In a few weeks, the leaves on campus will turn bright shades of yellow, orange and red as summer fades to fall. While large trees are beautiful, they can also be found in miniature form through the art of bonsai.
The 12th annual Mid-Appalachian Bonsai Kai Invitational Bonsai Exhibit and Workshop was held in the Gray Fossil Site Education Center Sept. 9 and 10. The exhibit included bonsai displays from experienced and beginner bonsai artists.
“There’s a lot of Zen philosophy in bonsai,” Karl Joplin said, an event organizer and ETSU associate professor of biological sciences. “The basic idea of bonsai is you’re going to pick the epitome of a tree … We try not to make our trees look like bonsai. We try to make our bonsai look like trees.”
Bonsai means “tree in pot” in Japanese. Bonsai displays are composed of trees or bushes trimmed and molded to look like miniature trees. They are not genetically small, but constant trimming of seedlings on branches, buds and roots allows new growth that remains small.
Bonsai trees are classified as either indoor or outdoor species. Outdoor trees are usually indigenous to an area and can be kept outside all year. These trees include maples, Ginkgos and evergreens. Indoor plants are usually from tropical areas and need to be kept indoors during the winter. Some bonsai artists have specialized greenhouses, but most trees are left outside in natural elements.
Anita Bausman of Kingsport, Tennessee, had four entries in the exhibit and has been interested in bonsai since she was in high school. She said Northeast Tennessee is a great location for bonsai trees because of the climate.
“This area is wonderful,” she said. “We have relatively mild winters.”
The trees may be displayed on their own or with companion displays of smaller, companion trees or flowers. There are even bonsai-specific stands to display them on and ornamental stones for decoration. Props may even be hung behind displays.
“You’re trying to tell a story,” Bausman said. “I’ve got a beech [tree] that’s dropped its leaves early, and I’ve got a winter scroll with it. So that’s a winter scene.”
Tyler Sherrod lead a workshop on the first day of the exhibit for other bonsai artists, showing them styling techniques. Sherrod, who was a bonsai apprentice in Japan, also judged the exhibit entries on Sept. 10.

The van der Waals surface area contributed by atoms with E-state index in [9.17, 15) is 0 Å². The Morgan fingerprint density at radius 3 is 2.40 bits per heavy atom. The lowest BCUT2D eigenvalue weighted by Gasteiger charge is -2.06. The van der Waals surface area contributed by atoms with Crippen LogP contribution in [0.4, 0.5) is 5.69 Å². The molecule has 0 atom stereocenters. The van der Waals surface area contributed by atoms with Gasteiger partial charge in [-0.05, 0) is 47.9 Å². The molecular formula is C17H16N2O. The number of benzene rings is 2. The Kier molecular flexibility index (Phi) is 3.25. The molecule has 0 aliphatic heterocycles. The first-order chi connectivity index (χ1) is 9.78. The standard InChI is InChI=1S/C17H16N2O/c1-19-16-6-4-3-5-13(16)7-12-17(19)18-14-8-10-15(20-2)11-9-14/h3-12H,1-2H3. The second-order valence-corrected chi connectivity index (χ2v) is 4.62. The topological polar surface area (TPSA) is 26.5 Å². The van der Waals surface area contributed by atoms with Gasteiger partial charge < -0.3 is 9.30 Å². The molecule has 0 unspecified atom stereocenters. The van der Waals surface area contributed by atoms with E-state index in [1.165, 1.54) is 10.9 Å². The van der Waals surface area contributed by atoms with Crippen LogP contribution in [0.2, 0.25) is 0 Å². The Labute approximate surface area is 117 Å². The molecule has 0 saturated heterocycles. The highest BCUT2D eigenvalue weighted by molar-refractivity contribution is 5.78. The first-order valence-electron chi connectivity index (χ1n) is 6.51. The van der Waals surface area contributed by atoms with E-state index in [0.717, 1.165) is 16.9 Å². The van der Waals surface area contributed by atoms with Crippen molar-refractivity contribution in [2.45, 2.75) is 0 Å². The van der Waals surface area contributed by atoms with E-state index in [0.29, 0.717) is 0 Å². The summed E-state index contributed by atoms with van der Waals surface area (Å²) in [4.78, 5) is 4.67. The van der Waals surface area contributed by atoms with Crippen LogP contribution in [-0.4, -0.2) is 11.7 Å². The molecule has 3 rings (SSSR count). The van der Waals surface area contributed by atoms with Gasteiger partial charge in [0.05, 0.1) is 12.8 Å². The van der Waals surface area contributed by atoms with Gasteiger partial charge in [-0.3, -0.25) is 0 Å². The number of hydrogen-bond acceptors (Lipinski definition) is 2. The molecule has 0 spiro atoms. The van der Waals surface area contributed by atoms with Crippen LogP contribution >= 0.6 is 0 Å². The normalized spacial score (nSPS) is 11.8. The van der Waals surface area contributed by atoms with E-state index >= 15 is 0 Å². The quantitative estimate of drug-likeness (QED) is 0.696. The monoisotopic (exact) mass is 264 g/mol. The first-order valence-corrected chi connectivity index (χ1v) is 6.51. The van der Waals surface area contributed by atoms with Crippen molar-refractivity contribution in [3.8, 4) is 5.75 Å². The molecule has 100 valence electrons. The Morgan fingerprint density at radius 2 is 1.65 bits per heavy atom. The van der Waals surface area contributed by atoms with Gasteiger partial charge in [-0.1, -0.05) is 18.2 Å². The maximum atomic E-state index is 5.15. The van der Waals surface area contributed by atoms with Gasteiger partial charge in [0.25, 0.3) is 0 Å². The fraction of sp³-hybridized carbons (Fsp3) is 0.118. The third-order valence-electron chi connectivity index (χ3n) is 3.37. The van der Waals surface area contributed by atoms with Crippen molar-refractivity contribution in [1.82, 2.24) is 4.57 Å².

“This is one of those hobbies that I really do think it helps you to work with somebody hands-on that has done it before,” Bausman said. “You know, some things you can learn from a book —and there’s a lot of good books out there — but some of the techniques you really can’t [learn on your own.]”
The exhibits included various sizes and styles of bonsai plants that could be entered by any artist. Clubs from Knoxville, Chattanooga and Nashville, Tennessee, participated as well as individuals representing various states.
Jack Evans from Atlanta, Georgia, had three tree entries in the exhibit. He has been interested in bonsai for 42 years after attending a meeting about the art in Miami, Florida.
“[I have] about 56 or 58,” he said. “I buy and sell trees, so it never stays the same.”
Bonsai is a consuming hobby. Not only do bonsai trees require almost daily care, but the plants may cost thousands of dollars.
“I know my collection is worth well over $100,000,” Evans said. “How much have I invested? Probably $20,000 or $30,000. It’s not a cheap hobby. It can be if you stick with little starter trees or nursery trees. … But then normally you want to upgrade and get into some nicer trees.”
Bausman and Joplin are members of Mid-Appalachian Bonsai Kai, which hosted the exhibit. The group was formed after Warren Hill, former director of the National Bonsai and Penjing museum in Washington, D.C., retired and moved to Greeneville, Tennessee, according to Bausman. Hill began giving bonsai lessons, which turned into a study group and later the club it is today.
Many people in the state practice bonsai, and the annual exhibit at Gray Fossil Site is an opportunity to learn about the art and see how others are refining it in their own styles.